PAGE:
An old farm rule rules out overtime

  • Article by: MIKE HUGHLETT , Star Tribune
  • Updated: October 10, 2010 - 7:08 AM

Back when most farms were family operations, the government exempted them from overtime laws. Some large agricultural operations still take advantage of the provision.


Todd Graham, mechanic at Golden Oval Eggs in Thompson, Iowa, says the new owners of the plant lied to employees about not being forced to work overtime hours without receiving overtime pay. Last year Golden Oval was purchased by Rembrandt Enterprises largely owned by Glen Taylor. The plant has the capacity for 5.7 million chickens.

Photo: Glen Stubbe, Star Tribune

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THOMPSON, IOWA - The sign outside the sprawling egg production plant here still says "Golden Oval," even though the place changed hands last year. Todd Graham, an employee at the egg operation, wishes the old owner would have never gone away.

When Renville, Minn.-based Golden Oval Eggs owned the plant, workers like Graham received overtime at one-and-a-half times the usual rate. But Graham and two other workers say new owner Rembrandt Enterprises, an egg company largely owned by Minnesota billionaire Glen Taylor, cut out time-and-a-half for overtime.

It's perfectly legal under a decades-old provision of federal labor laws that applies to farm workers, according to the U.S. Labor Department. And while it's not clear how often the overtime exemption is applied nationwide, potentially thousands of agriculture workers could be losing out on overtime pay for work beyond 40 hours.

The provision harkens back to a time when agricultural operations tended to be relatively small family affairs and farmers were struggling with the Great Depression. But times have changed in agriculture, with the business taking on more of the hue of McDonald's than Old MacDonald and his homespun farm.

Take Rembrandt Enterprises: The Golden Oval acquisition made it the nation's third-biggest shell egg company, and the 240-acre egg farm here has 1.7 million square feet of barn space that can house about 5.7 million hens. Eggs here are mechanically broken, liquefied, and then shipped out in bulk in stainless steel tanker trucks.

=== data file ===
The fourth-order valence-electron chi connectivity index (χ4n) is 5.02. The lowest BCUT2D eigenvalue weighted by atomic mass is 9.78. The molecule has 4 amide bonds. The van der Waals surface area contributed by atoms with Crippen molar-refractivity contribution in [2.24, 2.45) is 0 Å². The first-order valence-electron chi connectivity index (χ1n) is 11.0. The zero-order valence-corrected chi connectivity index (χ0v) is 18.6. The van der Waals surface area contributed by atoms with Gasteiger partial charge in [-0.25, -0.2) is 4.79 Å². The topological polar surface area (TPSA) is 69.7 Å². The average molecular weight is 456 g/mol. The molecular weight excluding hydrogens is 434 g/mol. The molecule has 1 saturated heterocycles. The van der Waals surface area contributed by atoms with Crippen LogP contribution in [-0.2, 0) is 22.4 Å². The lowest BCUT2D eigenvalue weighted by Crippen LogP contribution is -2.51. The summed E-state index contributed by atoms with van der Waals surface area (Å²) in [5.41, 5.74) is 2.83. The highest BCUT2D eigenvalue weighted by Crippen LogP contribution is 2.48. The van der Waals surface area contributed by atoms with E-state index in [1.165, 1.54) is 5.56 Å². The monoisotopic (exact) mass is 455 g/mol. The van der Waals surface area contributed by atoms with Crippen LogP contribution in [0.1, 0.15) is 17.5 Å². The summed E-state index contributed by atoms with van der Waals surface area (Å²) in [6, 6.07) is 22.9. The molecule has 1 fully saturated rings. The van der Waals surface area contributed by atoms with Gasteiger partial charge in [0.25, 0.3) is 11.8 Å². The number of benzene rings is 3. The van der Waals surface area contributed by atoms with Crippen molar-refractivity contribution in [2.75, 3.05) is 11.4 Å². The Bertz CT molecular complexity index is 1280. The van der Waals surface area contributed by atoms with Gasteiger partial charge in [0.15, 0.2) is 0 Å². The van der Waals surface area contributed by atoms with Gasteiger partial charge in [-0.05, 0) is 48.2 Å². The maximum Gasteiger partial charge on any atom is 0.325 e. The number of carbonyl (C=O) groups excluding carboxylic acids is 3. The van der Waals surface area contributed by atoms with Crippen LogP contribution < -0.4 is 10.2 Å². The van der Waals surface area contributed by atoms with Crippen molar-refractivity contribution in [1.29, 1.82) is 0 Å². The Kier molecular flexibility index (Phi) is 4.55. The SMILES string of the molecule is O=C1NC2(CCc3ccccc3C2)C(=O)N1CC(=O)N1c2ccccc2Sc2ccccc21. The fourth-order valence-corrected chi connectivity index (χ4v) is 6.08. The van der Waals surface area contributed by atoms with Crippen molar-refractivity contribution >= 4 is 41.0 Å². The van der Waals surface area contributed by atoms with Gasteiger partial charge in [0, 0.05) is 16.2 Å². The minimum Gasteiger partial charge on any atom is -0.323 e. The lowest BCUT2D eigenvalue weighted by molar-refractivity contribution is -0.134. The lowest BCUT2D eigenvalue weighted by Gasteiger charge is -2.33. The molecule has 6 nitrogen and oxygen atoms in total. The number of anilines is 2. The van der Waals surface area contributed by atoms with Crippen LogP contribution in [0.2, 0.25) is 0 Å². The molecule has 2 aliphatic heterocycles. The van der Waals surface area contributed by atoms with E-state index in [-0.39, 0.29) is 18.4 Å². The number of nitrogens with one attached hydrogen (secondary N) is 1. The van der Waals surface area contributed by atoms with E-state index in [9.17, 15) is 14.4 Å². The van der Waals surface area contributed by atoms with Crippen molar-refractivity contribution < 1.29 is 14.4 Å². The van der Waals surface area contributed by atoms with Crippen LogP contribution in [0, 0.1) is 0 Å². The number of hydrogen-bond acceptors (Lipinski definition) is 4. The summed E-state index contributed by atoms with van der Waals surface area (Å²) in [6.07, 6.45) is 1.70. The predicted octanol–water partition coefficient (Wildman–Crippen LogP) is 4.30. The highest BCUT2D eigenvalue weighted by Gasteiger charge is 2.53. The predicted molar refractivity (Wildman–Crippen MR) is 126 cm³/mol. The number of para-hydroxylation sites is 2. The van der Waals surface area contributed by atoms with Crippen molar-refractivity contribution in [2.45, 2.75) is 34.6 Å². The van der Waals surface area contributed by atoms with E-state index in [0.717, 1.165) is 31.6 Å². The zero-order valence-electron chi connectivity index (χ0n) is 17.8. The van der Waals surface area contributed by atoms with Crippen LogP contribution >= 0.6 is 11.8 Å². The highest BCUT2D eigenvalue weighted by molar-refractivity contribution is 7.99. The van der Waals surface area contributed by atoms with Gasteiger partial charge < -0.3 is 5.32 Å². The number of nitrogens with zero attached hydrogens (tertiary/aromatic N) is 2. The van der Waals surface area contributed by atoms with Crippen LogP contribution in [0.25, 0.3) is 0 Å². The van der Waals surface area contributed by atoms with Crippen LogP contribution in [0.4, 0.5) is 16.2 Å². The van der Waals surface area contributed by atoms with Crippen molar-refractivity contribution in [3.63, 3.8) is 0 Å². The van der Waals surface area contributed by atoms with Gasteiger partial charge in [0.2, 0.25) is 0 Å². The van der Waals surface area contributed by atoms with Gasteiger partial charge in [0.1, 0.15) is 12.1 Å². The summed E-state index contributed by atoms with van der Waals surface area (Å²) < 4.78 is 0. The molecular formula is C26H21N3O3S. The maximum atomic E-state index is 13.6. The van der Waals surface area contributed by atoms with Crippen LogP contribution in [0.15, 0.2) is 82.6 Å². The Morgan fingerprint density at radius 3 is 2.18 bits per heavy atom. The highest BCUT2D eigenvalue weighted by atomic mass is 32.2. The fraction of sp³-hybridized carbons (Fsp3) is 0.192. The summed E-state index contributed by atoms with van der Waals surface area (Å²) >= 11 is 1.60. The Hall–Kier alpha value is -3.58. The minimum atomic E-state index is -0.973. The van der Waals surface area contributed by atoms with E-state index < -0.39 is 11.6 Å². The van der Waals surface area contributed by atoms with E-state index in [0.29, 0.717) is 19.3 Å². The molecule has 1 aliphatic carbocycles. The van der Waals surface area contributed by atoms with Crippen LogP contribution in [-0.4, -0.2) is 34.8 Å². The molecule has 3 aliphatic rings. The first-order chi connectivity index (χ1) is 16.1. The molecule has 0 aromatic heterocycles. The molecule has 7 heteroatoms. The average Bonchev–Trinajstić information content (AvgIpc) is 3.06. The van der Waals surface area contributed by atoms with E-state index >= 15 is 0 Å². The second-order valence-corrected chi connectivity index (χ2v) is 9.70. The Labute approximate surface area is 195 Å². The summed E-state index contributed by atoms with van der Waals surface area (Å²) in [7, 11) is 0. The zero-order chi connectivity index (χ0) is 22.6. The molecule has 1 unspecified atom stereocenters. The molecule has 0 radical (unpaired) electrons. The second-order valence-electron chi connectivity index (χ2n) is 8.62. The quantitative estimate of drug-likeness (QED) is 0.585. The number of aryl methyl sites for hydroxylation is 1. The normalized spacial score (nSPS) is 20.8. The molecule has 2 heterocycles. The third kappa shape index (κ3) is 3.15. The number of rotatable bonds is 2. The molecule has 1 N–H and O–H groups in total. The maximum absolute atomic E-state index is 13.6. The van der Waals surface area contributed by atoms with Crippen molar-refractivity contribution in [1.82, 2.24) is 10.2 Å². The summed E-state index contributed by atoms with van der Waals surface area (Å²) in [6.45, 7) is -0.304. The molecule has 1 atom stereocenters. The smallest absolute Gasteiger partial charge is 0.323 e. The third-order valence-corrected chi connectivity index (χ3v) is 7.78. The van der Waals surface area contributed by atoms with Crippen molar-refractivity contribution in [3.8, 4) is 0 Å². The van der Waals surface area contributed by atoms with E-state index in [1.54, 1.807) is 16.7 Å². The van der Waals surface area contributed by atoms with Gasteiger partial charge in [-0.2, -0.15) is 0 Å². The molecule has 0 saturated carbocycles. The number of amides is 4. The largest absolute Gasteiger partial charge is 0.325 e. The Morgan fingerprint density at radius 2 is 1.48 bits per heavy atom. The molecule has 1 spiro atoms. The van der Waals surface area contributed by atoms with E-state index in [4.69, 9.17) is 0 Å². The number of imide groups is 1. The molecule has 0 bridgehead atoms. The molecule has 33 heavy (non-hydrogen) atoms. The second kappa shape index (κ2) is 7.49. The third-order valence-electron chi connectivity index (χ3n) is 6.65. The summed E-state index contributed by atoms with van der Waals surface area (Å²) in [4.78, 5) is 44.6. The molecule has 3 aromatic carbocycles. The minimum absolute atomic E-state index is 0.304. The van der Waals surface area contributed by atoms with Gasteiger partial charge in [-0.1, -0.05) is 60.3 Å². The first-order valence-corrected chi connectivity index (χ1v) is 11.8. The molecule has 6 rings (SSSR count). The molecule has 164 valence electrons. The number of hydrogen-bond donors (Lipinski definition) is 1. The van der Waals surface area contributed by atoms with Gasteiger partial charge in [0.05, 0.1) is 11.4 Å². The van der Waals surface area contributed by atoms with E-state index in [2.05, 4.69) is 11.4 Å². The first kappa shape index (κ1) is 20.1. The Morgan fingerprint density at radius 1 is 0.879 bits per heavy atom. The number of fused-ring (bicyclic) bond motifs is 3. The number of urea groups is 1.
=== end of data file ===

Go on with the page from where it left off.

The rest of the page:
It's a factory, but also a farm; a vertically integrated operation. And under federal labor law, such an integrated farm business can for the most part deny workers overtime pay after 40 hours -- as long as it doesn't process goods that originate from another farm.

In other words, if an egg producer owns all of its birds and tends only to its own eggs -- a relatively common arrangement in the U.S. egg business -- it's likely to be exempt from paying overtime. Such ownership arrangements also exist in some facets of raising poultry and pork.

For instance, Hormel Foods, the publicly traded Austin, Minn.-based firm, said it uses the agriculture overtime exemption for about 3 percent of the 7,000 workers in its Jennie-O turkey operations. The exemption applies to only "select positions in the live production area," and would include such a job as a farm manager responsible for bird husbandry, Hormel spokeswoman Julie Craven said in a statement. She said live production workers can receive bonuses for the performance of their flocks.

Wright County Egg, a major Iowa egg producer at the heart of a huge salmonella-related egg recall this past summer, said it doesn't pay overtime, citing the agriculture exemption. Litchfield-based Sparboe Farms, the nation's fifth-largest egg producer, said it makes limited use of the exemption: Its workers get overtime after a 48-hour workweek.

Minnetonka-based Michael Foods, the seventh-largest U.S. egg producer, and Arden Hills-based Land O' Lakes, owner of the sixth-largest U.S. egg operation, declined to comment on their overtime pay policies. Three other top-10 U.S. egg companies, as ranked by number of hens, either declined to comment or didn't return calls.

Building the business

Glen Taylor, the Mankato printing magnate and owner of the Minnesota Timberwolves basketball team, got into the egg business about 10 years ago through Rembrandt Enterprises, which built a big operation in Rembrandt, Iowa. Taylor reportedly owns at least 90 percent of the company.

Rembrandt gained a foothold in the fast-growing liquid egg business, which counts the restaurant industry as its largest end user. In March 2009, Rembrandt forked over $123.75 million for a competitor, Golden Oval, making it the third-largest egg producer -- it's tied with another firm -- housing 14 million hens, according to the trade publication Egg Industry. The Thompson plant, which employs about 100, was Golden Oval's crown jewel.

Shortly after the deal was completed, Rembrandt held a meeting at the Branding Iron, a restaurant in Thompson, a small town about 5 miles from the former Golden Oval facility. Doughnuts and coffee were served, while a high-ranking Rembrandt executive told workers that overtime was being eliminated due to the agriculture exemption to federal overtime law, said Graham and two other workers who attended the meeting but asked not to be identified.

"He said, times are tough and you're lucky to have jobs and a hard decision had to be made," Graham said. "He said they had to do it in order to survive."

Rembrandt Enteprises did not respond to several inquiries from the Star Tribune. A Taylor Corp. official said Taylor was travelling last week and couldn't be reached.